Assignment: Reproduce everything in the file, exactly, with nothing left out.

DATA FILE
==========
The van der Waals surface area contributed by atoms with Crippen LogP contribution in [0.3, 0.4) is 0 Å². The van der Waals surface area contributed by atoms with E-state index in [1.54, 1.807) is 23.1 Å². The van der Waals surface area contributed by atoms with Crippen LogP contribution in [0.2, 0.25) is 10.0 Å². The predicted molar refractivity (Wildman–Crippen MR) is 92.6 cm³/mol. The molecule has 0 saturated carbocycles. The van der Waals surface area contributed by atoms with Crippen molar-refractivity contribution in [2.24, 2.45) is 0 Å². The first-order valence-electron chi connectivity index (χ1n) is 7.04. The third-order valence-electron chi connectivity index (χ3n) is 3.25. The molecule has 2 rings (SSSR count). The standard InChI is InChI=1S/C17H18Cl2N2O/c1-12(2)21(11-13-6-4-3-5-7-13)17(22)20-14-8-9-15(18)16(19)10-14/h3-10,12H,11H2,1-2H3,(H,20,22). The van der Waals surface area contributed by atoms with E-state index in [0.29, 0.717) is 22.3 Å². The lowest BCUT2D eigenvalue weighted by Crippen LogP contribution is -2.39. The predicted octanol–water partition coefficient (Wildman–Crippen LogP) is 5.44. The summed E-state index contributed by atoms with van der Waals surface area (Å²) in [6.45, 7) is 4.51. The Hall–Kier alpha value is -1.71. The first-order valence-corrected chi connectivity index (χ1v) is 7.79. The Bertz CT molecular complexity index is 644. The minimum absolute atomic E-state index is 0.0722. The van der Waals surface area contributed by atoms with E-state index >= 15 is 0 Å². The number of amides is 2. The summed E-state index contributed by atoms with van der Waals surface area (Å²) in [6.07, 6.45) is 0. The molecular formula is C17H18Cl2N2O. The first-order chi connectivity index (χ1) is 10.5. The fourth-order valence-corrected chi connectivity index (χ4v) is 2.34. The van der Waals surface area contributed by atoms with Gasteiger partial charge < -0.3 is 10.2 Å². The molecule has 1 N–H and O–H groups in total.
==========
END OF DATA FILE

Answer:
The van der Waals surface area contributed by atoms with Crippen LogP contribution in [0.3, 0.4) is 0 Å². The van der Waals surface area contributed by atoms with E-state index in [1.54, 1.807) is 23.1 Å². The van der Waals surface area contributed by atoms with Crippen LogP contribution in [0.2, 0.25) is 10.0 Å². The predicted molar refractivity (Wildman–Crippen MR) is 92.6 cm³/mol. The molecule has 0 saturated carbocycles. The van der Waals surface area contributed by atoms with Crippen molar-refractivity contribution in [2.24, 2.45) is 0 Å². The first-order valence-electron chi connectivity index (χ1n) is 7.04. The third-order valence-electron chi connectivity index (χ3n) is 3.25. The molecule has 2 rings (SSSR count). The standard InChI is InChI=1S/C17H18Cl2N2O/c1-12(2)21(11-13-6-4-3-5-7-13)17(22)20-14-8-9-15(18)16(19)10-14/h3-10,12H,11H2,1-2H3,(H,20,22). The van der Waals surface area contributed by atoms with E-state index in [0.29, 0.717) is 22.3 Å². The lowest BCUT2D eigenvalue weighted by Crippen LogP contribution is -2.39. The predicted octanol–water partition coefficient (Wildman–Crippen LogP) is 5.44. The summed E-state index contributed by atoms with van der Waals surface area (Å²) in [6.45, 7) is 4.51. The Hall–Kier alpha value is -1.71. The first-order valence-corrected chi connectivity index (χ1v) is 7.79. The Bertz CT molecular complexity index is 644. The minimum absolute atomic E-state index is 0.0722. The van der Waals surface area contributed by atoms with E-state index >= 15 is 0 Å². The number of amides is 2. The summed E-state index contributed by atoms with van der Waals surface area (Å²) in [6.07, 6.45) is 0. The molecular formula is C17H18Cl2N2O. The first-order chi connectivity index (χ1) is 10.5. The fourth-order valence-corrected chi connectivity index (χ4v) is 2.34. The van der Waals surface area contributed by atoms with Gasteiger partial charge < -0.3 is 10.2 Å². The molecule has 1 N–H and O–H groups in total.